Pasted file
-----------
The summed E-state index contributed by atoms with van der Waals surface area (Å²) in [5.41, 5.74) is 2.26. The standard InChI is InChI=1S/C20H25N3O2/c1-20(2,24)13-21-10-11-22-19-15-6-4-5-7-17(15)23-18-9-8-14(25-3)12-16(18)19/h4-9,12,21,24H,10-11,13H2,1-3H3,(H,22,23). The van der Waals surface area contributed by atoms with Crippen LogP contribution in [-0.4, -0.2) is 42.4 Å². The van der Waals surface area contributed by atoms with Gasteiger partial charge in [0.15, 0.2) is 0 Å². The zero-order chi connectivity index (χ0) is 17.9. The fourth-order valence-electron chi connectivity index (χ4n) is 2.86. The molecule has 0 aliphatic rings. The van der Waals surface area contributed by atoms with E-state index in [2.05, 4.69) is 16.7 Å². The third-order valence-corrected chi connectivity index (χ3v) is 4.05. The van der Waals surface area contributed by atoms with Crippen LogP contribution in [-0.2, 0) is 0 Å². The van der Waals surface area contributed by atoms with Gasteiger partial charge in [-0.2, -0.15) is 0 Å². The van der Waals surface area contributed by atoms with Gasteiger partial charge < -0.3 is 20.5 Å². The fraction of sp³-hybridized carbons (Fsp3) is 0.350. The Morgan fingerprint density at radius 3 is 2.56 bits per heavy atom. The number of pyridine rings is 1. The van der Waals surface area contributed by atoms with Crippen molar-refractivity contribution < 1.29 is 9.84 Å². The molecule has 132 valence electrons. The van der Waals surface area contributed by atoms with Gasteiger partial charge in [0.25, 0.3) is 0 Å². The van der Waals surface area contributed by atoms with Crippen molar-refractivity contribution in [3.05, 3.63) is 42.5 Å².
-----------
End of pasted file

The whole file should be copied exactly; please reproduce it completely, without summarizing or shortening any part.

The summed E-state index contributed by atoms with van der Waals surface area (Å²) in [5.41, 5.74) is 2.26. The standard InChI is InChI=1S/C20H25N3O2/c1-20(2,24)13-21-10-11-22-19-15-6-4-5-7-17(15)23-18-9-8-14(25-3)12-16(18)19/h4-9,12,21,24H,10-11,13H2,1-3H3,(H,22,23). The van der Waals surface area contributed by atoms with Crippen LogP contribution in [-0.4, -0.2) is 42.4 Å². The van der Waals surface area contributed by atoms with Gasteiger partial charge in [0.15, 0.2) is 0 Å². The zero-order chi connectivity index (χ0) is 17.9. The fourth-order valence-electron chi connectivity index (χ4n) is 2.86. The molecule has 0 aliphatic rings. The van der Waals surface area contributed by atoms with E-state index in [2.05, 4.69) is 16.7 Å². The third-order valence-corrected chi connectivity index (χ3v) is 4.05. The van der Waals surface area contributed by atoms with Crippen LogP contribution in [-0.2, 0) is 0 Å². The van der Waals surface area contributed by atoms with Gasteiger partial charge in [-0.2, -0.15) is 0 Å². The van der Waals surface area contributed by atoms with Gasteiger partial charge < -0.3 is 20.5 Å². The fraction of sp³-hybridized carbons (Fsp3) is 0.350. The Morgan fingerprint density at radius 3 is 2.56 bits per heavy atom. The number of pyridine rings is 1. The van der Waals surface area contributed by atoms with Crippen molar-refractivity contribution < 1.29 is 9.84 Å². The molecule has 132 valence electrons. The van der Waals surface area contributed by atoms with Gasteiger partial charge in [0.25, 0.3) is 0 Å². The van der Waals surface area contributed by atoms with Crippen molar-refractivity contribution in [3.05, 3.63) is 42.5 Å².